If you're like a lot of people, you look around a bit confused when you hear your home telephone ringing. If you use your cellphone to make phone calls, video chat with your family, send text messages and access the Internet, your home phone may be collecting dust.
That's increasingly commonplace. Soon, it's likely that the majority of homes in the United will not even have a landline phone that's connected to a phone outlet in the wall. In fact, that's already the case in most of the country.
A new study found that 47% of homes use only a cellphone. About 42% of homes have both a cellphone and a landline phone, according to the Centers for Disease Control and Prevention.
Just 12 years ago, by comparison, only 3% of homes only had cellphones. Today, only 8% of homes have only a landline phone.
In the Midwest, 52% of homes use only cellphones, and don't have landline phones. While the Northeast is far behind, at 32%, both the West and South have about half of homes with only cellphones.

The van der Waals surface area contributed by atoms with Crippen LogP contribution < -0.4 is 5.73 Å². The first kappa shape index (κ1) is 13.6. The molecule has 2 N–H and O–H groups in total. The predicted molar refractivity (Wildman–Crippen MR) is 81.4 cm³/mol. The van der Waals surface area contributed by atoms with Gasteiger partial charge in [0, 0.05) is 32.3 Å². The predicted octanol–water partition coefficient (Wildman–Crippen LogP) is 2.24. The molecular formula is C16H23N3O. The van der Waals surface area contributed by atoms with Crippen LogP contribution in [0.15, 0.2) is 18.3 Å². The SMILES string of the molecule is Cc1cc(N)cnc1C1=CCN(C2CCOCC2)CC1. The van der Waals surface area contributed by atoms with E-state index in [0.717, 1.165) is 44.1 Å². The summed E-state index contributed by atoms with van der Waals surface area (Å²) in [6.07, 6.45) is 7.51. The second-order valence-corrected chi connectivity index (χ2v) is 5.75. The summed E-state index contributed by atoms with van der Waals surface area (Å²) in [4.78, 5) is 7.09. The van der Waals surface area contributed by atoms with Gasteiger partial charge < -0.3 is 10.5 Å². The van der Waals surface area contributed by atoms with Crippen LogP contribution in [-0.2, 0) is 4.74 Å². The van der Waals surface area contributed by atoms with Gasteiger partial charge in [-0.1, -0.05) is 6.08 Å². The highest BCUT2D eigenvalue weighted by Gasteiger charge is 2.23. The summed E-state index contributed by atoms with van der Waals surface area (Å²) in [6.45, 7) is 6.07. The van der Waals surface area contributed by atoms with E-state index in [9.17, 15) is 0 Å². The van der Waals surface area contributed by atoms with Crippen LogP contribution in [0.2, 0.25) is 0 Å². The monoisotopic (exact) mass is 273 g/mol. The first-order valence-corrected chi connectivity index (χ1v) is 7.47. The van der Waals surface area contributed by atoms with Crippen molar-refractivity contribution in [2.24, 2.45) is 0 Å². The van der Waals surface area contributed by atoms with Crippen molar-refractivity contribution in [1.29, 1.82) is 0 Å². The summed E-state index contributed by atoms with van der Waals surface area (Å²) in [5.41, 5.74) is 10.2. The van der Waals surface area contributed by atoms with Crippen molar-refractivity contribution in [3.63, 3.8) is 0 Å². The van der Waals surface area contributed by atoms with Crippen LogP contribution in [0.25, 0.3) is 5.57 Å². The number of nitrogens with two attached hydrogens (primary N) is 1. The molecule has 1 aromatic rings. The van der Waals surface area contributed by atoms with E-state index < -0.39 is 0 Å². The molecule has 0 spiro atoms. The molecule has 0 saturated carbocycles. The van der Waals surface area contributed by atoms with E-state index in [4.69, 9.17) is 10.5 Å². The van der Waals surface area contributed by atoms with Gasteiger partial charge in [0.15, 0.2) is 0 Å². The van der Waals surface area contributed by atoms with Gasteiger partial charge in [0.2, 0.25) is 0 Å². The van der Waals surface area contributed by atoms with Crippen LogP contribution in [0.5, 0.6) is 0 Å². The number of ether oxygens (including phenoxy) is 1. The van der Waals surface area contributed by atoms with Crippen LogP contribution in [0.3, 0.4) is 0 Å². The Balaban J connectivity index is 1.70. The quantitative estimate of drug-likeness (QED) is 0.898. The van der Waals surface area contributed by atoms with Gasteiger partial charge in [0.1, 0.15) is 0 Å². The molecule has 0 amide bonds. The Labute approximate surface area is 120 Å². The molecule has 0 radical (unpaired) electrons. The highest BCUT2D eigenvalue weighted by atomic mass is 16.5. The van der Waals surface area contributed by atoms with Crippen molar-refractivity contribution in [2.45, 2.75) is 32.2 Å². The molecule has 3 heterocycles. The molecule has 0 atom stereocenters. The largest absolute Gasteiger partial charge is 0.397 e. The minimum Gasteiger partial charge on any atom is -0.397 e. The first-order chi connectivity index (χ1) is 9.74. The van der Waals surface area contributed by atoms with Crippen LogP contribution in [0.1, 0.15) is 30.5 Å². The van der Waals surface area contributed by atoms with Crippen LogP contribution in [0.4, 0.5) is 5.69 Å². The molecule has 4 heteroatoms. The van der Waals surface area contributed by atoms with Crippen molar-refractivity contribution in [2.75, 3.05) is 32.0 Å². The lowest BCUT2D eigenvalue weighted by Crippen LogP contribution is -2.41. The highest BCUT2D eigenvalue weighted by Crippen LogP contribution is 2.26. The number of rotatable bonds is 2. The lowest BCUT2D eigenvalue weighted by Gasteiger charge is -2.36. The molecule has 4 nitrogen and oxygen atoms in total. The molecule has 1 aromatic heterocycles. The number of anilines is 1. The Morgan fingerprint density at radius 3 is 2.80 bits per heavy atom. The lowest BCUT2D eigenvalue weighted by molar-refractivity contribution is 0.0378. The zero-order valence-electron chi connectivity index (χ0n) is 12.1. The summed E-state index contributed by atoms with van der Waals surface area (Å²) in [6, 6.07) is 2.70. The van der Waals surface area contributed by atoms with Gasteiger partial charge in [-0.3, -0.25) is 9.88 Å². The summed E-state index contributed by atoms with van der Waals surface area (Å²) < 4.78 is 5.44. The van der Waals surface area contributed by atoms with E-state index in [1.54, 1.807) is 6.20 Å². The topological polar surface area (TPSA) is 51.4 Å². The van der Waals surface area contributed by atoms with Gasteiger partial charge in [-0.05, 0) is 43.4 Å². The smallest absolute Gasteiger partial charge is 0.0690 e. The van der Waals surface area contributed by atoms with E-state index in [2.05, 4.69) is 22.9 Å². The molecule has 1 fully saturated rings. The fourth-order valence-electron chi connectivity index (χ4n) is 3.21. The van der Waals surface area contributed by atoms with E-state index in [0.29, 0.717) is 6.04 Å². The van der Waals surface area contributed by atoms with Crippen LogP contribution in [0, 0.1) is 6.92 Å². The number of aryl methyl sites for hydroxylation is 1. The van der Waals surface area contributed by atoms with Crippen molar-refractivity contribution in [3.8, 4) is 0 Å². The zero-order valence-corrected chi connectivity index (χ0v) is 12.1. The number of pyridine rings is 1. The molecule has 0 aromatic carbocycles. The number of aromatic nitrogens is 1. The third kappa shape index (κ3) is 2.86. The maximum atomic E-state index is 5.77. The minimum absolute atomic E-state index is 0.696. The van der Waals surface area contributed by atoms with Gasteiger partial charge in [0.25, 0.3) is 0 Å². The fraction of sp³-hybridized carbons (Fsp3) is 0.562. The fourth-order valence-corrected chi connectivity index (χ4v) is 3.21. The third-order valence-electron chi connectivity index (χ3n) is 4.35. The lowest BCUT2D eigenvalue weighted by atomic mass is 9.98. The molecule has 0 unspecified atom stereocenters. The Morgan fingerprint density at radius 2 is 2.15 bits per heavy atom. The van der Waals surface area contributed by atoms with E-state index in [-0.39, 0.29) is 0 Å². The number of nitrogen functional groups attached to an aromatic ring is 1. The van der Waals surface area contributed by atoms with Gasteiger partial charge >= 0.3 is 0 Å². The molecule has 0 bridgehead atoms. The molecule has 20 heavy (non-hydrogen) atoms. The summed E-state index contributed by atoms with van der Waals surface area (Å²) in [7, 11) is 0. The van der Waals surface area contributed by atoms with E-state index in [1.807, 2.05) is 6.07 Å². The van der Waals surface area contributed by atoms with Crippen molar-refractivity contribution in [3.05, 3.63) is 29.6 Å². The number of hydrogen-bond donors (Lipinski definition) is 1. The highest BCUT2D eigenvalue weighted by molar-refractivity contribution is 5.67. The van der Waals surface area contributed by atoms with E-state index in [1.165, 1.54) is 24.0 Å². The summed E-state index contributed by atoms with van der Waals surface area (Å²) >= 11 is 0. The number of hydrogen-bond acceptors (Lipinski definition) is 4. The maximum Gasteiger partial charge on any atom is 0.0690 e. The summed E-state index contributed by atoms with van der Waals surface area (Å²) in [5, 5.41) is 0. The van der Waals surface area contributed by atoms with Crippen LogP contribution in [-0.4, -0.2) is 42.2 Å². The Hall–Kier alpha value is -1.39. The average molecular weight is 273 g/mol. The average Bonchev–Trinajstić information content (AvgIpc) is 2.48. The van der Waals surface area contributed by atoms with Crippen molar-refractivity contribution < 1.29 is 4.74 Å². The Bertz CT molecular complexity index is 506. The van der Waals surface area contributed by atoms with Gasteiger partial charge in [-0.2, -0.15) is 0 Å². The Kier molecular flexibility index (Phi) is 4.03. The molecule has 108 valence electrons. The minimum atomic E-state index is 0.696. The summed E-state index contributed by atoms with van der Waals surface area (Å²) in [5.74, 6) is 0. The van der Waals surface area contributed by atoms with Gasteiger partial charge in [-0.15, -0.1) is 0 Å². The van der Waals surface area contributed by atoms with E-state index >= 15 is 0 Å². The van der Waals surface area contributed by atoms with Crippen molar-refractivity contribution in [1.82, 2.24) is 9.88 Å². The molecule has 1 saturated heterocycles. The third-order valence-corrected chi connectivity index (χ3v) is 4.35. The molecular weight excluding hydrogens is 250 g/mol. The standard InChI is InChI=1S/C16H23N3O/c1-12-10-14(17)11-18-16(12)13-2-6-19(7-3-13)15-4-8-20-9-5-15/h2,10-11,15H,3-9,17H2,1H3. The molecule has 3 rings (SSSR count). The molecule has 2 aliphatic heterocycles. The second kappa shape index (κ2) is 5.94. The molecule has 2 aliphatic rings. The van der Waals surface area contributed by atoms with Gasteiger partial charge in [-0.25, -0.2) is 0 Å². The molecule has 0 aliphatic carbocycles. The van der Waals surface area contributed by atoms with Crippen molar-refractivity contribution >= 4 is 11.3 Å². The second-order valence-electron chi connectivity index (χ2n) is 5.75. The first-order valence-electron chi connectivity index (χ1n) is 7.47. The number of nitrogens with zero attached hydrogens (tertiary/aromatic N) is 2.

You won't be surprised to know the trend is even more pronounced among young people. Among people in their 20s, 71% only use cellphones.
There's another upcoming trend, when it comes to at-home communication. About 3% of homes don't have a cellphone or landline phone at home, and that percentage is increasing.
The reason for that? It's unclear, but with fast Internet connections in most homes, it's easy to have video chats for free with friends and family around the world, using services like Microsoft's Skype.
Do you still use a landline phone? If so, let us know in comments.